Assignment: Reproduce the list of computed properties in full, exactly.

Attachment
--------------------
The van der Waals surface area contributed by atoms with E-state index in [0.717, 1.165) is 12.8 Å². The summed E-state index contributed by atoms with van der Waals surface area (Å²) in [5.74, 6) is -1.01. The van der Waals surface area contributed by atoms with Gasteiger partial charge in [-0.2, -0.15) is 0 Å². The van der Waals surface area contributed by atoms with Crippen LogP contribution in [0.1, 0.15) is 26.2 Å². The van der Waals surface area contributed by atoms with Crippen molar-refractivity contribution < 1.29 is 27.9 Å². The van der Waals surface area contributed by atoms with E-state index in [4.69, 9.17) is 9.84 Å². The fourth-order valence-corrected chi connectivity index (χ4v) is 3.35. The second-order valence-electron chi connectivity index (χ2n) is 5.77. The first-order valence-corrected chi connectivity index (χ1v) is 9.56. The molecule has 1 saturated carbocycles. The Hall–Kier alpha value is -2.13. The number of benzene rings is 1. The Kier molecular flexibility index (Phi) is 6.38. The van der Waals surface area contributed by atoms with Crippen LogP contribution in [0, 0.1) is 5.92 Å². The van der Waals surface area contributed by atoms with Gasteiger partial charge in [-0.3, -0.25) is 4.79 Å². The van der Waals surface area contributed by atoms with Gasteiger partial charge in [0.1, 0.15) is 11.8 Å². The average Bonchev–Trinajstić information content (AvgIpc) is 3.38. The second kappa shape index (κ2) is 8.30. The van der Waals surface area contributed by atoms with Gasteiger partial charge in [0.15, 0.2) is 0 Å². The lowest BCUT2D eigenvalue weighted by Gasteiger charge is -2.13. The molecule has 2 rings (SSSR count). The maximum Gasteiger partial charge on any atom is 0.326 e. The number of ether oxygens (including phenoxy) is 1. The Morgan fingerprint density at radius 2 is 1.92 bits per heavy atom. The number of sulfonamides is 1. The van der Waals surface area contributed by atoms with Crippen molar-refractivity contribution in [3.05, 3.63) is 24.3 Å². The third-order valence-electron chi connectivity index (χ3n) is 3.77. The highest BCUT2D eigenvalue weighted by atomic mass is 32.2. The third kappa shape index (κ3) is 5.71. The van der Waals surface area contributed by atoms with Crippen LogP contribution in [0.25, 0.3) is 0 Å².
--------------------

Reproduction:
The van der Waals surface area contributed by atoms with E-state index in [0.717, 1.165) is 12.8 Å². The summed E-state index contributed by atoms with van der Waals surface area (Å²) in [5.74, 6) is -1.01. The van der Waals surface area contributed by atoms with Gasteiger partial charge in [-0.2, -0.15) is 0 Å². The van der Waals surface area contributed by atoms with Crippen LogP contribution in [0.1, 0.15) is 26.2 Å². The van der Waals surface area contributed by atoms with Crippen molar-refractivity contribution < 1.29 is 27.9 Å². The van der Waals surface area contributed by atoms with E-state index in [4.69, 9.17) is 9.84 Å². The fourth-order valence-corrected chi connectivity index (χ4v) is 3.35. The second-order valence-electron chi connectivity index (χ2n) is 5.77. The first-order valence-corrected chi connectivity index (χ1v) is 9.56. The molecule has 1 saturated carbocycles. The Hall–Kier alpha value is -2.13. The number of benzene rings is 1. The Kier molecular flexibility index (Phi) is 6.38. The van der Waals surface area contributed by atoms with Crippen LogP contribution in [0, 0.1) is 5.92 Å². The van der Waals surface area contributed by atoms with Gasteiger partial charge in [-0.3, -0.25) is 4.79 Å². The van der Waals surface area contributed by atoms with Gasteiger partial charge in [0.1, 0.15) is 11.8 Å². The average Bonchev–Trinajstić information content (AvgIpc) is 3.38. The second kappa shape index (κ2) is 8.30. The van der Waals surface area contributed by atoms with Gasteiger partial charge in [0.15, 0.2) is 0 Å². The lowest BCUT2D eigenvalue weighted by Gasteiger charge is -2.13. The molecule has 2 rings (SSSR count). The maximum Gasteiger partial charge on any atom is 0.326 e. The number of ether oxygens (including phenoxy) is 1. The Morgan fingerprint density at radius 2 is 1.92 bits per heavy atom. The number of sulfonamides is 1. The van der Waals surface area contributed by atoms with Crippen molar-refractivity contribution in [3.05, 3.63) is 24.3 Å². The third-order valence-electron chi connectivity index (χ3n) is 3.77. The highest BCUT2D eigenvalue weighted by atomic mass is 32.2. The third kappa shape index (κ3) is 5.71. The van der Waals surface area contributed by atoms with Crippen LogP contribution in [0.25, 0.3) is 0 Å².